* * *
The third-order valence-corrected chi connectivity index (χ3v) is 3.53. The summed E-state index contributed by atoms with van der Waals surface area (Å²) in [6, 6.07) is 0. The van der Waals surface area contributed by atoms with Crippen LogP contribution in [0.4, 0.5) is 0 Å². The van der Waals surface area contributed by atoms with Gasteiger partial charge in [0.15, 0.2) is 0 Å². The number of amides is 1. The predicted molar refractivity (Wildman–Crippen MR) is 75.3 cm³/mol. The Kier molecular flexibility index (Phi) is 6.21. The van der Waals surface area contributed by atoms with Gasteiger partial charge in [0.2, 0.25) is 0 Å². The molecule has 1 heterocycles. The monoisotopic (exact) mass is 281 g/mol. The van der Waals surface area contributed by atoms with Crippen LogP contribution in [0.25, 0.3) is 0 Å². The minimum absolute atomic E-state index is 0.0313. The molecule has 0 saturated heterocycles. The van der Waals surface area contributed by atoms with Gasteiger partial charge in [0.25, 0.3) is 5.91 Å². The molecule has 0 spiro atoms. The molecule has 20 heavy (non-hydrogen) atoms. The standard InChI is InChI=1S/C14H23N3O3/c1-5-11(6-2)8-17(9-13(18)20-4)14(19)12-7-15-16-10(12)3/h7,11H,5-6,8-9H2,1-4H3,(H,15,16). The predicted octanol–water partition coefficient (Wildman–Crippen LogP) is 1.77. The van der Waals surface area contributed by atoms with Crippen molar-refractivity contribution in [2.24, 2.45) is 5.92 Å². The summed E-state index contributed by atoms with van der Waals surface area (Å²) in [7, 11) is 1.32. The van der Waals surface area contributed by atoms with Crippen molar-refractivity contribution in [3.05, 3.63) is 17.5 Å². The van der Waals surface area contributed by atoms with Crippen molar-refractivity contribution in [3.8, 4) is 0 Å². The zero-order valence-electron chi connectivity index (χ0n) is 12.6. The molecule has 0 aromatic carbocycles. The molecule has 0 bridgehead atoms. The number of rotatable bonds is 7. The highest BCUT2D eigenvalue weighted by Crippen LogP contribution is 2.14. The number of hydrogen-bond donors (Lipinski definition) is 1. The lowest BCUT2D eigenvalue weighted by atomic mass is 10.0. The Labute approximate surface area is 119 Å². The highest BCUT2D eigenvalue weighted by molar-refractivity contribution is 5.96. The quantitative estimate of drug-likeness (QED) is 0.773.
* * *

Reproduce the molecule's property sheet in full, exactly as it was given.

The third-order valence-corrected chi connectivity index (χ3v) is 3.53. The summed E-state index contributed by atoms with van der Waals surface area (Å²) in [6, 6.07) is 0. The van der Waals surface area contributed by atoms with Crippen LogP contribution in [0.4, 0.5) is 0 Å². The van der Waals surface area contributed by atoms with Gasteiger partial charge in [0.15, 0.2) is 0 Å². The number of amides is 1. The predicted molar refractivity (Wildman–Crippen MR) is 75.3 cm³/mol. The Kier molecular flexibility index (Phi) is 6.21. The van der Waals surface area contributed by atoms with Gasteiger partial charge in [0.2, 0.25) is 0 Å². The molecule has 1 heterocycles. The monoisotopic (exact) mass is 281 g/mol. The van der Waals surface area contributed by atoms with Crippen LogP contribution in [0.25, 0.3) is 0 Å². The minimum absolute atomic E-state index is 0.0313. The molecule has 0 saturated heterocycles. The van der Waals surface area contributed by atoms with Gasteiger partial charge in [0.25, 0.3) is 5.91 Å². The molecule has 0 spiro atoms. The molecule has 20 heavy (non-hydrogen) atoms. The standard InChI is InChI=1S/C14H23N3O3/c1-5-11(6-2)8-17(9-13(18)20-4)14(19)12-7-15-16-10(12)3/h7,11H,5-6,8-9H2,1-4H3,(H,15,16). The predicted octanol–water partition coefficient (Wildman–Crippen LogP) is 1.77. The van der Waals surface area contributed by atoms with Crippen molar-refractivity contribution in [2.24, 2.45) is 5.92 Å². The summed E-state index contributed by atoms with van der Waals surface area (Å²) in [7, 11) is 1.32. The van der Waals surface area contributed by atoms with Crippen molar-refractivity contribution in [3.05, 3.63) is 17.5 Å². The van der Waals surface area contributed by atoms with Crippen molar-refractivity contribution in [3.8, 4) is 0 Å². The zero-order valence-electron chi connectivity index (χ0n) is 12.6. The molecule has 0 aromatic carbocycles. The molecule has 0 bridgehead atoms. The number of rotatable bonds is 7. The highest BCUT2D eigenvalue weighted by Crippen LogP contribution is 2.14. The number of hydrogen-bond donors (Lipinski definition) is 1. The lowest BCUT2D eigenvalue weighted by atomic mass is 10.0. The Labute approximate surface area is 119 Å². The highest BCUT2D eigenvalue weighted by molar-refractivity contribution is 5.96. The quantitative estimate of drug-likeness (QED) is 0.773.